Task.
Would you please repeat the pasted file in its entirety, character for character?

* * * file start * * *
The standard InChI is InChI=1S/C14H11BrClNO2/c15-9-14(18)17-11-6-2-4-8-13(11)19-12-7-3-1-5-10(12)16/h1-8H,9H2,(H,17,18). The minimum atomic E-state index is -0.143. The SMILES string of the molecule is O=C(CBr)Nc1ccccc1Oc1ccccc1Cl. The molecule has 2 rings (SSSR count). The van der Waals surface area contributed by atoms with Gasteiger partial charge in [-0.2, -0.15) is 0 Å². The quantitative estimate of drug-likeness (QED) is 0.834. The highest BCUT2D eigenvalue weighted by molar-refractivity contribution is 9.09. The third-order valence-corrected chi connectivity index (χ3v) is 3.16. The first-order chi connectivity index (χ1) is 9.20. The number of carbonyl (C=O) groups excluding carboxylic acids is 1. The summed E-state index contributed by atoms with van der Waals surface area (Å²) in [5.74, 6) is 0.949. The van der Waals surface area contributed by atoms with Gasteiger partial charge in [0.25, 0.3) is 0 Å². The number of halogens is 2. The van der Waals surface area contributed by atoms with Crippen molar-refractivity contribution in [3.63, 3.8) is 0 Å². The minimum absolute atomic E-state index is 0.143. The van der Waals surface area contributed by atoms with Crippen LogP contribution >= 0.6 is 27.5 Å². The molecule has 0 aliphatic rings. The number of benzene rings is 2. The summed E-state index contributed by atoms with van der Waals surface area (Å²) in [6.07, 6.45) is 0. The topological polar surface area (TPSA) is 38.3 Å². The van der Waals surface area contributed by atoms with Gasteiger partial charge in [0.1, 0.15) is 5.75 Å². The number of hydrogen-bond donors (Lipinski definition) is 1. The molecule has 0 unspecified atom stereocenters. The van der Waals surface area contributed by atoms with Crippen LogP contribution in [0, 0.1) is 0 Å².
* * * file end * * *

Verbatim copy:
The standard InChI is InChI=1S/C14H11BrClNO2/c15-9-14(18)17-11-6-2-4-8-13(11)19-12-7-3-1-5-10(12)16/h1-8H,9H2,(H,17,18). The minimum atomic E-state index is -0.143. The SMILES string of the molecule is O=C(CBr)Nc1ccccc1Oc1ccccc1Cl. The molecule has 2 rings (SSSR count). The van der Waals surface area contributed by atoms with Gasteiger partial charge in [-0.2, -0.15) is 0 Å². The quantitative estimate of drug-likeness (QED) is 0.834. The highest BCUT2D eigenvalue weighted by molar-refractivity contribution is 9.09. The third-order valence-corrected chi connectivity index (χ3v) is 3.16. The first-order chi connectivity index (χ1) is 9.20. The number of carbonyl (C=O) groups excluding carboxylic acids is 1. The summed E-state index contributed by atoms with van der Waals surface area (Å²) in [5.74, 6) is 0.949. The van der Waals surface area contributed by atoms with Gasteiger partial charge in [0.25, 0.3) is 0 Å². The number of halogens is 2. The van der Waals surface area contributed by atoms with Crippen molar-refractivity contribution in [3.63, 3.8) is 0 Å². The minimum absolute atomic E-state index is 0.143. The van der Waals surface area contributed by atoms with Crippen LogP contribution >= 0.6 is 27.5 Å². The molecule has 0 aliphatic rings. The number of benzene rings is 2. The summed E-state index contributed by atoms with van der Waals surface area (Å²) in [6.07, 6.45) is 0. The topological polar surface area (TPSA) is 38.3 Å². The van der Waals surface area contributed by atoms with Gasteiger partial charge in [0.1, 0.15) is 5.75 Å². The number of hydrogen-bond donors (Lipinski definition) is 1. The molecule has 0 unspecified atom stereocenters. The van der Waals surface area contributed by atoms with Crippen LogP contribution in [0, 0.1) is 0 Å².